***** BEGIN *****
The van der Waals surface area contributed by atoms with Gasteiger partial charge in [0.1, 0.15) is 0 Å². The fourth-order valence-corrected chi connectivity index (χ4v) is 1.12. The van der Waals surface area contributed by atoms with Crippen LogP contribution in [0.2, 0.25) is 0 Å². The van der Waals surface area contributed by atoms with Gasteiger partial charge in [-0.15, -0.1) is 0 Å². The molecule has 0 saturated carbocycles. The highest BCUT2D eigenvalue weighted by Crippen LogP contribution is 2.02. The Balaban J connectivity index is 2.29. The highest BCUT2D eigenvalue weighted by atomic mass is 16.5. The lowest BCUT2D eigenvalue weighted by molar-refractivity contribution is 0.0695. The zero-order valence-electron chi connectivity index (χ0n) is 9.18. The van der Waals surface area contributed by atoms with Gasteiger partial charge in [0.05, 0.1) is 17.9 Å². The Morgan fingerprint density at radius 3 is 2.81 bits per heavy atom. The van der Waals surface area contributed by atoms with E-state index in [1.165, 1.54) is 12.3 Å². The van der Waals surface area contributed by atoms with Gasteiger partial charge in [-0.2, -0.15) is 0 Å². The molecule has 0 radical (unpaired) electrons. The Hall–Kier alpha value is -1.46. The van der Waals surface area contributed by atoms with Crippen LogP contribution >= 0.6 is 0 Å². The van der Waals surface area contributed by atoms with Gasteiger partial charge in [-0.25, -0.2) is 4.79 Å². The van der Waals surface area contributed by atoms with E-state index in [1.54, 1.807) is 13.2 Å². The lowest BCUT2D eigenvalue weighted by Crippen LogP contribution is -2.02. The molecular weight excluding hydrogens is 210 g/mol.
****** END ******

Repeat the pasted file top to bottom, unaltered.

The van der Waals surface area contributed by atoms with Gasteiger partial charge in [0.1, 0.15) is 0 Å². The fourth-order valence-corrected chi connectivity index (χ4v) is 1.12. The van der Waals surface area contributed by atoms with Crippen LogP contribution in [0.2, 0.25) is 0 Å². The van der Waals surface area contributed by atoms with Gasteiger partial charge in [-0.15, -0.1) is 0 Å². The molecule has 0 saturated carbocycles. The highest BCUT2D eigenvalue weighted by Crippen LogP contribution is 2.02. The Balaban J connectivity index is 2.29. The highest BCUT2D eigenvalue weighted by atomic mass is 16.5. The lowest BCUT2D eigenvalue weighted by molar-refractivity contribution is 0.0695. The zero-order valence-electron chi connectivity index (χ0n) is 9.18. The van der Waals surface area contributed by atoms with Gasteiger partial charge in [0.05, 0.1) is 17.9 Å². The Morgan fingerprint density at radius 3 is 2.81 bits per heavy atom. The van der Waals surface area contributed by atoms with E-state index in [1.165, 1.54) is 12.3 Å². The van der Waals surface area contributed by atoms with Gasteiger partial charge in [-0.2, -0.15) is 0 Å². The molecule has 0 radical (unpaired) electrons. The Hall–Kier alpha value is -1.46. The van der Waals surface area contributed by atoms with Crippen LogP contribution >= 0.6 is 0 Å². The van der Waals surface area contributed by atoms with Gasteiger partial charge in [-0.25, -0.2) is 4.79 Å². The van der Waals surface area contributed by atoms with E-state index in [1.54, 1.807) is 13.2 Å². The lowest BCUT2D eigenvalue weighted by Crippen LogP contribution is -2.02. The molecular weight excluding hydrogens is 210 g/mol.